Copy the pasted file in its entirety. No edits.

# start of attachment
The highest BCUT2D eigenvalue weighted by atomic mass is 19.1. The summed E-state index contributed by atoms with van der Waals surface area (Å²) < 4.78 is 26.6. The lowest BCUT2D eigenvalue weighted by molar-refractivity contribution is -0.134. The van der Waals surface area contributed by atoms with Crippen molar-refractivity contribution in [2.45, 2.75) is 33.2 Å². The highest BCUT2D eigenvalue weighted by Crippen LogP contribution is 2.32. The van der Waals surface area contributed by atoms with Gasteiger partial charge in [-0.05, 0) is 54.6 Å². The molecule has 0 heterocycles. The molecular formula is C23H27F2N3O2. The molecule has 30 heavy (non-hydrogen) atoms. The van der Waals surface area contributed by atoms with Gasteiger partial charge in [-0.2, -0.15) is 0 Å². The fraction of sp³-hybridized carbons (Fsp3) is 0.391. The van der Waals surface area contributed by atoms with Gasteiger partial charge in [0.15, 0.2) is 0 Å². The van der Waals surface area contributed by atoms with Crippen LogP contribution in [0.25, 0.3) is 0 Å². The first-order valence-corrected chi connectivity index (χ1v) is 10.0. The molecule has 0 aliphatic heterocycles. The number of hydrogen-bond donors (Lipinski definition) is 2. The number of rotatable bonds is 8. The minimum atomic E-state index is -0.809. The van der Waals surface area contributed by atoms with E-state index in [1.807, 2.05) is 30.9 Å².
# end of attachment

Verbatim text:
The highest BCUT2D eigenvalue weighted by atomic mass is 19.1. The summed E-state index contributed by atoms with van der Waals surface area (Å²) < 4.78 is 26.6. The lowest BCUT2D eigenvalue weighted by molar-refractivity contribution is -0.134. The van der Waals surface area contributed by atoms with Crippen molar-refractivity contribution in [2.45, 2.75) is 33.2 Å². The highest BCUT2D eigenvalue weighted by Crippen LogP contribution is 2.32. The van der Waals surface area contributed by atoms with Gasteiger partial charge in [-0.05, 0) is 54.6 Å². The molecule has 0 heterocycles. The molecular formula is C23H27F2N3O2. The molecule has 30 heavy (non-hydrogen) atoms. The van der Waals surface area contributed by atoms with Gasteiger partial charge in [-0.2, -0.15) is 0 Å². The fraction of sp³-hybridized carbons (Fsp3) is 0.391. The van der Waals surface area contributed by atoms with Gasteiger partial charge in [0.15, 0.2) is 0 Å². The van der Waals surface area contributed by atoms with Crippen LogP contribution in [0.25, 0.3) is 0 Å². The first-order valence-corrected chi connectivity index (χ1v) is 10.0. The molecule has 0 aliphatic heterocycles. The number of hydrogen-bond donors (Lipinski definition) is 2. The number of rotatable bonds is 8. The minimum atomic E-state index is -0.809. The van der Waals surface area contributed by atoms with E-state index in [1.807, 2.05) is 30.9 Å².